I wonder if you have seen any of the stuff Haramein is doing. He comes essentially to the same conclusion that ES did "all is one mind" but has done so bucking the scientific community at large. He has detractors, of course -- but that is not unusual where someone challenges the status quo. And has spent some time under ridicule, but his latest paper has caused a bit of a change in his reception, as I understand it.


I offer this b/c my understanding is that his latest paper/theory suggests a new understanding for how the universe "creates" mass.


I only recently became aware of his work. The charge radius of the proton is one of the pivotal numbers used in theoretical and practical work. His work which derived it very accurately, followed by new experimental evidence refining its observable accuracy (both match) is highly provocative, even if main stream science wants to try to discount him. Maybe it's because he looks like a hippie? Establishment Science doesn't like the phrase "peace out" ;)

I have skimmed his paper. The math is beyond me, for sure, but his logic is sound. His work deserves further study, IMO, and I will continue to monitor his progress. :)

And you mention Tesela. The foremost expert in applied physics the world has ever known. He is responsible for most of our 21st century technology. He invented AC current, among many other things. Unfortunately, much of his best work was seized by the government soon after his death. He understood harmonics in a similar way to Haramein, IMO.

If you were to build a dream team of physics, Haramein as theorist, and Tesela as experimenter, Physics might be solved tomorrow.

As to Schrodinger, I lured him into my box. I haven't looked yet. ;)

Just open the box and see

"My atoms

came from those stars" is assumptive. You just said that "Perhaps its also produced somewhere else in this vast universe."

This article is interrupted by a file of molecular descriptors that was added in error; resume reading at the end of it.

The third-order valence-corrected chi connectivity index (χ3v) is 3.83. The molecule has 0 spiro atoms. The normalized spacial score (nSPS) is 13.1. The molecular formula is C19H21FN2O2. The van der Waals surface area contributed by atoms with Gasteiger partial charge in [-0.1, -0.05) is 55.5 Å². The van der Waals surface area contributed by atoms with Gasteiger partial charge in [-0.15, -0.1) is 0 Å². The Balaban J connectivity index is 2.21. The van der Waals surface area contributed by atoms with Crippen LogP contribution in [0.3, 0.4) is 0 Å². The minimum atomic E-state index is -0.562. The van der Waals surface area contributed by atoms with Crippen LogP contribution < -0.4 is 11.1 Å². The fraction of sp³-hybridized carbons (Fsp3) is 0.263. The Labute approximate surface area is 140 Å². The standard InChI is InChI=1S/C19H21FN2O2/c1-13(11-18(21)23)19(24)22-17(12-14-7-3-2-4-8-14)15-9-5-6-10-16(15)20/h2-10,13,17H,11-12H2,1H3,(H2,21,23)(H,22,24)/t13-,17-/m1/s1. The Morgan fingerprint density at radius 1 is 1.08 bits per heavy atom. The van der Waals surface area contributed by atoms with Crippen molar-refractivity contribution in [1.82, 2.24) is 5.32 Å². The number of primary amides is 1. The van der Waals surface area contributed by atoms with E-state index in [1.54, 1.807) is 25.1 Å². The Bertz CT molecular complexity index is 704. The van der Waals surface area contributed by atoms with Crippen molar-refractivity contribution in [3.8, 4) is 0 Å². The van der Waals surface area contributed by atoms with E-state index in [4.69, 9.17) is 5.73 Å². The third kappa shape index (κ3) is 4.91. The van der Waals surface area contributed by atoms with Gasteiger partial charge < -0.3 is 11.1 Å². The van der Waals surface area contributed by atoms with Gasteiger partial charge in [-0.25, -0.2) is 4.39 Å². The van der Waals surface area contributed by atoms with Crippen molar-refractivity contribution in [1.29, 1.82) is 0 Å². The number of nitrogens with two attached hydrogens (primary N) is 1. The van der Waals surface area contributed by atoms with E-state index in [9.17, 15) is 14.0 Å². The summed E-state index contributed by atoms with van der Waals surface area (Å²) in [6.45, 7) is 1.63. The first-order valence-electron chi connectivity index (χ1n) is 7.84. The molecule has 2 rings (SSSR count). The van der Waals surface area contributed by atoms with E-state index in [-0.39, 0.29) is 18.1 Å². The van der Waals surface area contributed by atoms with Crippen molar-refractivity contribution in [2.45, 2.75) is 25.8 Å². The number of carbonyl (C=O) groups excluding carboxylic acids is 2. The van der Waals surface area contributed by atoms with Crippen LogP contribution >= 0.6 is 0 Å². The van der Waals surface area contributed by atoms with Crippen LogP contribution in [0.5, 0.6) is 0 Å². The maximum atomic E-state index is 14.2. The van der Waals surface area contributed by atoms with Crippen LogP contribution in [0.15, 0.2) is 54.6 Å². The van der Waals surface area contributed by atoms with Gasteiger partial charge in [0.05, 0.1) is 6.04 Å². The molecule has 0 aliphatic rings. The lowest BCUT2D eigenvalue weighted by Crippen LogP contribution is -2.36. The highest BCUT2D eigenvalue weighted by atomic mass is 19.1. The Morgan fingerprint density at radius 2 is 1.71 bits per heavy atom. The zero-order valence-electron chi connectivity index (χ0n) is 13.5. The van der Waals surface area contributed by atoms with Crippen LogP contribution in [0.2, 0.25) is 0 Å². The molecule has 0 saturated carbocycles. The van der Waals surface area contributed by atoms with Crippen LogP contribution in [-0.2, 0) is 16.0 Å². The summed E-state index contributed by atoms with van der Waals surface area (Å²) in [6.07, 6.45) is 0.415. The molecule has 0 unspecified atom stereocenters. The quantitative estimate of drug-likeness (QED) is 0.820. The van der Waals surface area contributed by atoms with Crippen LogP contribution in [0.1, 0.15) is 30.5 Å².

So that's number 1.

Secondly, you are also correct about the word "all." It is assumptive and reveals a deeper religious point of view.

Third is the assumption that new stars are being born from dust clouds. I will simply refer you to the discussion below about this topic. I think we covered it pretty well. I'll add that you are correct that we have seen many stars explode, but we have never seen a single one being born. So it's still an assumption. Let's just hold off on promoting this theory to fact until all the evidence is in.

Also, I'm not saying the dust of the ground did not come from the stars. It might have. I don't know. But again, that's assuming facts not in evidence.

And finally, I agree with your last sentence. :-)


Hear, O Israel: YHUH our God YHUH one. And thou shalt love YHUH thy God with all thine heart, and with all thy soul, and with all thy might.

Actually, the discussion below didn't quite cover it


A star is born (at least, being born).

And yes, perhaps there is another source of energy that is powerful enough to create elements. And, perhaps, they even do contribute to the interstellar dust. A possible, as yet unseen, source of cosmic dust hardly mitigates the role that stars play in the process. Perhaps your atoms (and mine) came from a quasar that sprayed its cone of energy over the area of our solar system. A quasar is still a star. Technically, a black hole is still a star, just a really heavy one.

Some atoms in dust might even come from the evaporation of black holes, as shown by Stephen Hawking (the evaporation, not the dust thing).

Science is far from perfect, nor does it have all the answers, but it is a living, growing thing. Science can and should be questioned and investigated endlessly.

The bible is a book of collected writings, composed more than 2000 years ago, and translated several times over the years. Isn't it the "King James Version" that's so often quoted? Its relevance to scientific matters is limited, IMO.